The American Association for Wind Engineering (AAWE) was originally established as the Wind Engineering Research Council in 1966 to promote and disseminate technical information in the research community. In 1983 the name was changed to American Association for Wind Engineering and incorporated as a nonprofit professional organization. The multi-disciplinary field of wind engineering considers problems related to wind and associated water loads and penetrations for buildings and structures, societal impact of winds, hurricane and tornado risk assessment, cost-benefit analysis, codes and standards, dispersion of urban and industrial pollution, wind energy and urban aerodynamics.
The American Society of Civil Engineers ASCE, founded in 1852, is the country’s oldest national civil engineering organization representing more than 140,000 civil engineers in private practice, government, industry and academia dedicated to the advancement of the science and profession of civil engineering. ASCE is a 501(c) (3) non-profit educational and professional society. ASCE is an American National Standards Institute (ANSI) -approved standards developer and publisher of the Minimum Design Loads for Buildings and other Structures (ASCE-7), which is referenced in the nation’s major model building codes. As part of the ASCE-7 document, engineers are provided guidance in estimating the loads resulting from wind effects on structures. Thus, ASCE is at the forefront in the development of new information for engineers regarding wind and is in a unique position to comment on the status quo and our needs for the future.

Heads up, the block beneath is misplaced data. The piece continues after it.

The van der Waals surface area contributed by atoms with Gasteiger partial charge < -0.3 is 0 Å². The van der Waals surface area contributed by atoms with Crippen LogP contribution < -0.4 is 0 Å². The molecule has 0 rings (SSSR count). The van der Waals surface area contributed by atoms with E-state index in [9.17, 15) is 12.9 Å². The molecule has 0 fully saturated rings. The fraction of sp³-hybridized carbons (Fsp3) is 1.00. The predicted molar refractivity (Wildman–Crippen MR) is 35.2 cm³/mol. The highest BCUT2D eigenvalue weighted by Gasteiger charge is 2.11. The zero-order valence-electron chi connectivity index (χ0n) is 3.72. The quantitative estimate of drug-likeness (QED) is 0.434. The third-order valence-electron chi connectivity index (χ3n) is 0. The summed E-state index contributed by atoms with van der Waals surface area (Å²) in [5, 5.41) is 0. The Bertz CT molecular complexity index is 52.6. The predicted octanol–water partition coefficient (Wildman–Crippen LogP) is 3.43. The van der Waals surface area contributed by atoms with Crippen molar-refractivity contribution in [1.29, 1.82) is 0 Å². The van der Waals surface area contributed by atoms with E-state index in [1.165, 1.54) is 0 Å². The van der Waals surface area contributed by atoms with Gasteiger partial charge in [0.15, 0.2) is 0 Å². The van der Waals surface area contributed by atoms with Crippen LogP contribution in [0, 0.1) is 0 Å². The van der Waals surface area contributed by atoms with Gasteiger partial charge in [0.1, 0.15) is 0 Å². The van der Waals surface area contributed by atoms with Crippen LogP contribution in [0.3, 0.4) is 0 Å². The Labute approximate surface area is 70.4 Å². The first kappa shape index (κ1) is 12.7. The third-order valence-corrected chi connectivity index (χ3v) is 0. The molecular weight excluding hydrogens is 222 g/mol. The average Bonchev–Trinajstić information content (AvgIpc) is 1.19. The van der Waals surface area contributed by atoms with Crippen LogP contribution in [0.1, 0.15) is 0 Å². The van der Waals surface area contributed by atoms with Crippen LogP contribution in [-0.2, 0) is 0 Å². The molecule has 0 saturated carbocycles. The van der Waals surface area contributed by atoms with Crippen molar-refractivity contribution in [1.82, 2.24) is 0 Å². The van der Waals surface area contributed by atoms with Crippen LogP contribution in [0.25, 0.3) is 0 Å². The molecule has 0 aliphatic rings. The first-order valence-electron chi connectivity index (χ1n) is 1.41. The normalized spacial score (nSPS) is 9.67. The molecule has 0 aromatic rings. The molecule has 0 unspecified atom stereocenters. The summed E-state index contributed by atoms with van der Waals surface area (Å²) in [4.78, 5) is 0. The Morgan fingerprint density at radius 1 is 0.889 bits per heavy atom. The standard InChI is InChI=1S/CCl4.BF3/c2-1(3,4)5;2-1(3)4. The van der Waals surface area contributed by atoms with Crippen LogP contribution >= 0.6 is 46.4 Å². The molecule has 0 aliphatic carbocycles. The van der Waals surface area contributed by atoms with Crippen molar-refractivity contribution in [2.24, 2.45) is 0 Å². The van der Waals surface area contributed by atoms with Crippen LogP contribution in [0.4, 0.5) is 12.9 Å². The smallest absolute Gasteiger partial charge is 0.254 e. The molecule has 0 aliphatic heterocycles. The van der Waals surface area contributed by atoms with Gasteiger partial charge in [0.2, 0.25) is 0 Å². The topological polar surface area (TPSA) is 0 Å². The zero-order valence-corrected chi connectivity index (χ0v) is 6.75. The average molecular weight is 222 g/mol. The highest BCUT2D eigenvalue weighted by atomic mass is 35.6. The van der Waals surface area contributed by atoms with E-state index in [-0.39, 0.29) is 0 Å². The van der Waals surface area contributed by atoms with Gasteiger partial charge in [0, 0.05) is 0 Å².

2. Vulnerability of US Built Environment – and its Occupants – to Windstorm Hazards
As well documented in recent years, the damage and destruction caused by windstorms in the US has continued to rise dramatically. According to the National Oceanographic and Atmospheric Administration, 2008 could be a record setting year for tornado deaths.
This year may set records for tornadoes and tornado-related deaths. …“It is only the third time since the 1974 super tornado outbreak that there have been more than 100 tornado-related deaths during a single tornado season in the U.S.,” added Harold Brooks, a research meteorologist at NOAA’s National Severe Storms Laboratory also in Norman. “In 1998 and 1984 there were 132 and 122 tornado-related deaths, respectively — 2008 will likely equal or exceed that record.” (NOAA, 2008).
In just the past few years, the country has experienced an unprecedented level of damage due to landfalling hurricanes.